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2 February 2015

We must educate young men and women about the importance of sexual consent

Labour's spokesperson for preventing violence against women and girls on the importance of backing campaigns like "yes means yes" that educate both young men and women about the importance of sexual consent.

By Seema Malhotra

The “What is Consent?” toolkit announced by the Crown Prosecution Service this week is a welcome but long overdue measure. It is also accelerating a vital social debate about what we understand by consent and how it needs to be proven in court.

Since I started my role as the shadow minister for preventing violence against women and girls, the issues around the understanding of sexual consent and the lack of clarity in the criminal justice system has emerged as one of the issues most often raised with me. And it is one we need to urgently grapple with if we are serious, not only about investigating and prosecuting rape and other sexual offences, but stopping them altogether.

The new CPS guidance goes beyond a “no means no” definition of consent, to identify situations in which the victim may not have been able to give consent.

It’s a necessary start in turning around a culture where, all too often, a victim of rape is not believed and is left having to prove they did not give consent in what can be an incredibly traumatic experience in a court of law. 

Research by the Children’s Commissioner in 2013 found that, despite being able to define “sexual consent”, were still all too ready to blame victims when they were presented with real life scenarios. If a girl goes round to a boy’s house alone, she can be seen to be leading him on. If she sends provocative texts, she is sending out the wrong message. If she has had sex with him once, she tacitly agrees to consent in the future. 

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For many, young women are held responsible for “getting themselves into situations” and are expected to take a lead in physically or verbally demonstrating refusal. We also know that almost one in three 16-18 year old girls has experienced “groping” or other unwanted sexual touching at school, and one in ten women in the UK has experienced non-consensual sex since the age of 13.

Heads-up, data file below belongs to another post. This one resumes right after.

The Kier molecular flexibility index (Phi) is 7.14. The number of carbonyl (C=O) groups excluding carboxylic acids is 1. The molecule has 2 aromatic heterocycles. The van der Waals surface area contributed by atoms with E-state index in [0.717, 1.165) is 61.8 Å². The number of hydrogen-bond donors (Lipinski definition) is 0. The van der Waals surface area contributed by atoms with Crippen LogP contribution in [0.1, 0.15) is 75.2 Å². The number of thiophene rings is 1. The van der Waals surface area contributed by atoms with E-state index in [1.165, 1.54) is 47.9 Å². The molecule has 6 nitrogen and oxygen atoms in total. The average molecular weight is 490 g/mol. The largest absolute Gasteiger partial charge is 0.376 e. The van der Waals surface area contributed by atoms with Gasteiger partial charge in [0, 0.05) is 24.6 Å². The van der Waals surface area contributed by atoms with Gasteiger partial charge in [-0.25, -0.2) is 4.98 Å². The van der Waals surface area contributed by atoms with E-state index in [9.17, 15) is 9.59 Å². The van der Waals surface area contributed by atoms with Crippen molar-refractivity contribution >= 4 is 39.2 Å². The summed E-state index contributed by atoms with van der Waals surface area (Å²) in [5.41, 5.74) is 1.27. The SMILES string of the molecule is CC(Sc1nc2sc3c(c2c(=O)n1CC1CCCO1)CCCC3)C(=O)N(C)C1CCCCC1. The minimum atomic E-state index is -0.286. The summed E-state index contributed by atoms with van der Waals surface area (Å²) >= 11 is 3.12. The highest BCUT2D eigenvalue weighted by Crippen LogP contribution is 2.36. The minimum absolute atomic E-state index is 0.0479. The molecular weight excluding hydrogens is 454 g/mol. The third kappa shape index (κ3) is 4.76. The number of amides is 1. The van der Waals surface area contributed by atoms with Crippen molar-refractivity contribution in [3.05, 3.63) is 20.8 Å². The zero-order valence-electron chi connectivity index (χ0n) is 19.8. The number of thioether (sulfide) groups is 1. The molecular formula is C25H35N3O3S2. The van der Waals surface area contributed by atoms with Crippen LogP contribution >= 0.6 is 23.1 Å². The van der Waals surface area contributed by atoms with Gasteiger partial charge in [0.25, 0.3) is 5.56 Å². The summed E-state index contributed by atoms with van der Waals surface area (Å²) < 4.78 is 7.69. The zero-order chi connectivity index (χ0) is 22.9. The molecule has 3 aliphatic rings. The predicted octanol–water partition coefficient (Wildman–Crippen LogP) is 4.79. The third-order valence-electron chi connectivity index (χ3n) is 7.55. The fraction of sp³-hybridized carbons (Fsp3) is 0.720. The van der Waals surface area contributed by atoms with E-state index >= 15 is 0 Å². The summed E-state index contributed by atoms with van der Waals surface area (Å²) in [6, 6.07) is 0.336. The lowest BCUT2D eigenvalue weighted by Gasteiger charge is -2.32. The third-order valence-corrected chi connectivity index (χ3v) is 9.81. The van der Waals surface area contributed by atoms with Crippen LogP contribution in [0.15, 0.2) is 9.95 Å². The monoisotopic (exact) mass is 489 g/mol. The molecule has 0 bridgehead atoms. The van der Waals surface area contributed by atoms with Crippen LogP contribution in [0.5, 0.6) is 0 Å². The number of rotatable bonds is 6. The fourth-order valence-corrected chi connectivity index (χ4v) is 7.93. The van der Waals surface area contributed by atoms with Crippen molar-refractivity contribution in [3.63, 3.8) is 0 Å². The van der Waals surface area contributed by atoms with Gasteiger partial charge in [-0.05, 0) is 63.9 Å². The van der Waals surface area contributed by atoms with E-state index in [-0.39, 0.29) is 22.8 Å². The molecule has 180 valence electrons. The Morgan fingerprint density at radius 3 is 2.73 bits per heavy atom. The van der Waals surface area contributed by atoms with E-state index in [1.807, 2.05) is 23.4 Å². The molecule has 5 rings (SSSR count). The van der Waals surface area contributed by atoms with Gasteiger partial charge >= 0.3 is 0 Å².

But a shift in culture is possible, with real leadership from the government and with schools, universities and influential organisations like the Football Association playing their part.

The experience in the United States is starting to generate useful insights, where the “no means no” slogan is increasingly being replaced by the affirmative consent campaign of “yes means yes”. The states of California, followed by New Hampshire and New Jersey have introduced bills to define consent more explicitly. These affirmative definitions, including the caveat that there is no consent under the influence, are spreading rapidly through the country and on over 800 university campuses. Campaigners are starting to say that a shift in culture in America is demonstrable, with young boys and girls being clearer that “if she’s really drunk, she can’t give consent”.

In the UK, despite measures by universities to conduct consent workshops, there is less clarity and consistency of view as to what exactly consent is. And consent when under the influence is perceived as a blurred line which only reinforces the culture of victim blaming.

There have been some extremely harrowing case studies. In one case, I was told the story of a police officer recently speaking to a young victim who had alleged a rape by someone over 30 years her senior. The officer ended up giving her a rape alarm “in case it happened again” and that “she should look after herself better” after deciding the case wouldn’t succeed following her answers to his questions of “Were you drunk? Did you scream? Do you think he understood that you didn’t want to? What were you wearing?”

In the last year, while there has been a substantial rise in reported rape, by 4,000 cases, the number of arrests has fallen by nearly 1000. Under this government, despite the number of reported offences going up, the proportion of prosecutions for rape are at their lowest level ever.

HMIC has talked about a widespread “culture of disbelief” in police forces that Theresa May has done little to address. And feedback from services working with victims suggests cuts to frontline police forces and inadequate awareness on issues of sexual violence and consent are contributing fewer rapists being brought to justice.

So while new guidance for the police and CPS is essential, there is much more that needs to be done. Education remains key. It is inexplicable that the Tories have repeatedly voted against introducing compulsory SRE in schools to teach young people zero tolerance of violence in relationships and the importance of sexual consent. This situation cannot continue, and compulsory PSHE was even advocated in the recent Home Affairs Select Committee Report on FGM.

We need to take greater responsibility as a nation for the world in which young people are now growing up, learn from what has worked abroad, and consider moves to bring about a shift in public attitudes towards positive consent, particularly amongst young people. This is why it is so important we back campaigns like “yes means yes” which educate both young men and women about the importance of sexual consent and the consequences of getting it wrong.

Seema Malhotra is Labour MP for Feltham and Heston and shadow minister for preventing violence against women and girls

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